State of the Unions
How Nevada got here




(Photo courtesy of the Nevada Historical Society, Neal Cobb Collection.)

THE WAY IT WAS — Back in the 1940's, when the above photo was taken, Reno was both the largest city in Nevada and a totally union town. Note the small glass plaque next to the hanging lantern in the upper right. It notified all who entered that they patronized a "union bar." (The sign on the far right above the deer's head reads "no minors.") Those old union shop plaques are now collector's items. (See below for the location of the last one still displayed.)

The bar pictured here was located in a small casino and restaurant called The Cedars. It stood at 1585 S. Virginia St., about two miles south of downtown Reno. The Cedars operated from 1932, the year after the Nevada Legislature legalized gambling, until it burned down in 1947 (ominously, the same year in which the new Republican Congress passed the union-busting law described below, which continues to plague ALL workers today).

Go to the links, below, to find out how Reno and Las Vegas went their separate ways with respect to wages, working conditions — and respect. With only two exceptions (Circus-Circus and the Grand Sierra,* Reno and Sparks are today devoid of union establishments. Read how a union bartender in the Reno of 1949 actually made more, adjusted for inflation, than does the average bartender in under-unionized Reno today. In contrast, heavily-unionized Las Vegas area wages bring the average up for all bartenders.

Those who forget history are condemned to repeat it. Remembering the lesson of Reno will make you fight harder for your union, whatever you do and wherever you are.

* Formerly the MGM Grand-Reno, Bally's-Reno and the Reno Hilton

 


The History of Nevada's Freeloader Law

The brutal law of unintended consequences
Between the devil and the deep Joe Neal
Long-lost research may invalidate more than 100 longstanding Nevada laws including right-to-work-for-less and term limits
Barbwire by Barbano / Expanded from the 2-28-2013 Daily Sparks Tribune

RON PAUL: UNION BUSTER
Barbwire 1-29-2012

Colorado right-to-work-for-less proposal on the ropes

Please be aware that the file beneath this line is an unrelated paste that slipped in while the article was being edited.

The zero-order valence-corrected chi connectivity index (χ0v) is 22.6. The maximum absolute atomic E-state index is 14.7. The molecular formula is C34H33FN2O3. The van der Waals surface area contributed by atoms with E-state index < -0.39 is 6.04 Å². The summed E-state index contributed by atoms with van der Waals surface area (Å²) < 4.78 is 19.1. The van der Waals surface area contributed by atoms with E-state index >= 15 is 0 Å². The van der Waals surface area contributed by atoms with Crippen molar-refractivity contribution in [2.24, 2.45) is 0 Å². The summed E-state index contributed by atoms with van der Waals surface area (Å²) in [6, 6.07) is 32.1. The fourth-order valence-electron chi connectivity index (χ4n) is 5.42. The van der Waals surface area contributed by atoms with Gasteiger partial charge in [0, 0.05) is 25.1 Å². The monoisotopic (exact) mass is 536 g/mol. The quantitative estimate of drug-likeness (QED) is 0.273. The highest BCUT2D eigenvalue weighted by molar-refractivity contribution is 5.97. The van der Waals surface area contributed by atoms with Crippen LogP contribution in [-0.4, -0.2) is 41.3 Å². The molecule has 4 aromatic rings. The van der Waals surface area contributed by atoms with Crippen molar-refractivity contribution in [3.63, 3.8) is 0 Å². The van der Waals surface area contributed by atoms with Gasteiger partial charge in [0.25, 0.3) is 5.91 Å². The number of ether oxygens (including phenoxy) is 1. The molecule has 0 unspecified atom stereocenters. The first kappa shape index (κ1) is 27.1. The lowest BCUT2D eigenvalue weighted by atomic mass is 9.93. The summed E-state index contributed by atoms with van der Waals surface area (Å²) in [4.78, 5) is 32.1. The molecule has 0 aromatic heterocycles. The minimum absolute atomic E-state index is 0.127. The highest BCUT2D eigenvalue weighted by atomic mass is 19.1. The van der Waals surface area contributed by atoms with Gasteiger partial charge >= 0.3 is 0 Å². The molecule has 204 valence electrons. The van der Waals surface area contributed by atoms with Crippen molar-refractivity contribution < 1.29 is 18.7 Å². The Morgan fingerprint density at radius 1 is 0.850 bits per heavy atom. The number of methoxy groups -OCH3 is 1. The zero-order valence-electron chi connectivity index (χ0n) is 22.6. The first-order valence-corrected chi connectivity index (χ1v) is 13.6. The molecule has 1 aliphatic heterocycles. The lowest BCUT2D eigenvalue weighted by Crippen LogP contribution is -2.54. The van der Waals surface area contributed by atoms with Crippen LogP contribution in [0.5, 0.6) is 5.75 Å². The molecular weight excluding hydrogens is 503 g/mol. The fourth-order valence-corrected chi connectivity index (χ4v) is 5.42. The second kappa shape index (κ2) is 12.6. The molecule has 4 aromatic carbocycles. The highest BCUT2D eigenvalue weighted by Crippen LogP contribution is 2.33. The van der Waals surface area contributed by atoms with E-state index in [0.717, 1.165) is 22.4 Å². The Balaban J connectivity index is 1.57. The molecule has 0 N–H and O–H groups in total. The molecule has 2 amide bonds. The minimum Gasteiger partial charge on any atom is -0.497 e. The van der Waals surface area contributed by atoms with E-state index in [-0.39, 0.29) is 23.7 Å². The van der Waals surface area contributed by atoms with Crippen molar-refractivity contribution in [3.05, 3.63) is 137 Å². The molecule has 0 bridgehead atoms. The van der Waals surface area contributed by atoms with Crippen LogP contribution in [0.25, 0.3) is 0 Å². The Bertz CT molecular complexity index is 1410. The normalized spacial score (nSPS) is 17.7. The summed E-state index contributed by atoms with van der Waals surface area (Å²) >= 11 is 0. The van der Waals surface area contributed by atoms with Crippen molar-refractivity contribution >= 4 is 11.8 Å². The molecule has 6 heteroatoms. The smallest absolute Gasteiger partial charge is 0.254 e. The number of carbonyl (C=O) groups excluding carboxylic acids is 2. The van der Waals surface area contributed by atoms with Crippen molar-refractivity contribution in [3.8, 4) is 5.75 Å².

as residents learn the facts about fire-at-will

In These Times 3-14-2008

Longtime St. Mary's hospital employee
"Fired for cancer?" in a fire-at-will state

A not very Christian tale

Reno News & Review 3-6
-2008


Those who ignore history are bound for low wages

Card check union elections were stopped by the GOP congress of 1947, ending the only 12 years of union progress in the past century
Which is why organized labor wants to go back to the future and why big business is screaming like a stuck pig
MGM/Culinary negotiations stalled over card checks
Las Vegas Sun 6-23-2007

Right-to-fire and evil twin spawned
50 years ago today

Daily Sparks Tribune 7-4-99
EDITOR'S NOTE: The average Las Vegas bartender pay in the above 1999 article is a state-calculated average. LV union scale today stands much higher — $13.54 an hour by 2001.

Hitting on 16
Nevada workers have the right to lose
Daily Sparks Tribune 7-11-1999
The last bar in Reno with a union shop sign
Daily Sparks Tribune 2-3-2002

High Irony — Conservative lawsuit may start repeal
of vicious union-busting law

Daily Sparks Tribune 11-23-2003

The Draconian law with the Orwellian name
haunts the least among us to this very day

Daily Sparks Tribune 7-11-2004

Nevada initiative petition restriction imposed to keep right-work-repeal off the ballot finally found unconstitutional
Carson City Nevada Appeal 12-9-2006

BARBWIRE: Use conservative "unconstitutional takings" argument to knock out right-to-work-for-less laws
Daily Sparks Tribune 12-10-2006

Breaking News on the Barbwire
Daily Sparks Tribune 5-15-2005
(What better date than 5-15 to trash $5.15?)

Conservative Welfare Reform — Right-to-Work-for-Less Welfare Queens may lose 53-year free ride
FEE-FOR-SERVICE BILL HAS ALREADY PASSED ONE HOUSE
Freeloader law may be modified
Contact your state senators — click above.

ALSO: Harrah's loses a round to fired bartender
Plus: your chance to be in pictures



A day which will live in infamy

(New York Times) On June 23, 1947, the Senate joined the House in overriding President Truman's veto of the Taft-Hartley Act.

    Buy the New York Times front page for use on your dartboard — http://www.nytimes.com/nytstore/historicpages/frontpages/NSKEEP11.html

Nevada Labor History

BARBWIRE




 



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